Our first myth-busters topic, prompted by a question from a Canadian reader, is hakoirimusume (箱入り娘) or “Daughter in a box,” used to describe a girl who grows up protected by her family, as if being kept in a box. The term originated in the Edo Period (1603-1867), but do such shielded daughters still exist today?
Our hound dogs are on the trail! Results after the jump.
Ukiyo-e, (浮世絵), or the “floating world pictures” synonymous with the woodblock prints and paintings of the rising merchant class of Edo period (1603-1867) Japan, include some of Japan’s most recognizable pieces of artwork to this day. Along with kabuki actors, sumo wrestlers, historical/mythological scenes, and landscapes, one of the most popular subject matter choices for ukiyo-e were portraits of beautiful women, also known as bijin-ga.
Despite the passage of time between the end of the Edo period and the modern day, at least one artist still incorporates traditional ukiyo-e elements into her pictures of beautiful women with a subtly modern flair. Get ready to feast your eyes on these exquisite modern-day paintings of kimono-clad beauties by artist Haruyo Morita!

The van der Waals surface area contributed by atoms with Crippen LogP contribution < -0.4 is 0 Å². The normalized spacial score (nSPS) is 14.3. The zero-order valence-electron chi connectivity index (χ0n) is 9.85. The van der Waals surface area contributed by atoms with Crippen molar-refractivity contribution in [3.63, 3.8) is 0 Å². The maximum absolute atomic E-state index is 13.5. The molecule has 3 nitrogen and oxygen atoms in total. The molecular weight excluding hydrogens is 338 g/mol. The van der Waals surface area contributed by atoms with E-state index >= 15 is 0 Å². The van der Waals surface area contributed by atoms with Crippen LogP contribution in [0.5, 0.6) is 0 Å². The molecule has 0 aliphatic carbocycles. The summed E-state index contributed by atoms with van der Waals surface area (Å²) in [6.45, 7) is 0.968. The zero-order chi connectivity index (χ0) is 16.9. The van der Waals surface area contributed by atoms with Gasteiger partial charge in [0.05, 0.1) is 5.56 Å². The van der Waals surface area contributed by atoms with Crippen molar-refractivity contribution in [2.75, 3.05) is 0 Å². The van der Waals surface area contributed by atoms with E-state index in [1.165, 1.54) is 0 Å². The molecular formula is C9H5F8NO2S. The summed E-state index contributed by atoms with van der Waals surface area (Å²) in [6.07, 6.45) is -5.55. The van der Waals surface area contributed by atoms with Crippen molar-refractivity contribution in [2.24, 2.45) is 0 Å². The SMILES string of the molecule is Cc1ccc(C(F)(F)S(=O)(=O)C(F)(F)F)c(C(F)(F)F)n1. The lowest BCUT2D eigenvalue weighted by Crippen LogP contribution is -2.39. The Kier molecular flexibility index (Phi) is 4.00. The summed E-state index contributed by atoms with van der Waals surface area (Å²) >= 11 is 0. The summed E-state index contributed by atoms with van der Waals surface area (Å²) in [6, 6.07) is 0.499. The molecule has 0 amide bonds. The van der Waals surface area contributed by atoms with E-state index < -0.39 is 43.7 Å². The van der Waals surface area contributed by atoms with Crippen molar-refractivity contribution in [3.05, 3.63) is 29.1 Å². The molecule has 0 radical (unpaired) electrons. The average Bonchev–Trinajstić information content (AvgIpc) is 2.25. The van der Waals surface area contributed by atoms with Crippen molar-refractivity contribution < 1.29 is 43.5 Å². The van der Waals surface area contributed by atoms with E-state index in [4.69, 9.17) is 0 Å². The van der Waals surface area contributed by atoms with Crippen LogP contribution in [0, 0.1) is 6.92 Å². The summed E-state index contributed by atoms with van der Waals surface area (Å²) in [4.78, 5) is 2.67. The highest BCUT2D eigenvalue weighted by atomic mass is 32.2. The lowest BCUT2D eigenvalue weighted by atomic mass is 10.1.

When you think of gyoza, those traditionally Chinese parcels of meaty, vegetable-y goodness that go so perfectly with a frosty mug of beer, do you imagine they’re more likely to appeal to dainty, health-conscious ladies, or undiscerning, ravenous salarymen? Whilst undeniably delicious, gyoza are generally seen as an unrefined food option – good for a quick stuffing, but hardly haute cuisine. That’s all set to change with the invention of “Happy Maru“, a range of colorful boiled gyoza “dumplings” infused with beautifying collagen and polyphenols for the health and beauty-conscious modern woman. But just what’s so different about them?
This compilation of the makeup transformations of Japanese girls has sparked debate on whether anyone shows their ‘real’ face on the internet any more, and just what counts as a ‘real’ face these days anyway. Read on to see more of the startling power of makeup and good lighting, and find out the point these women are trying to make.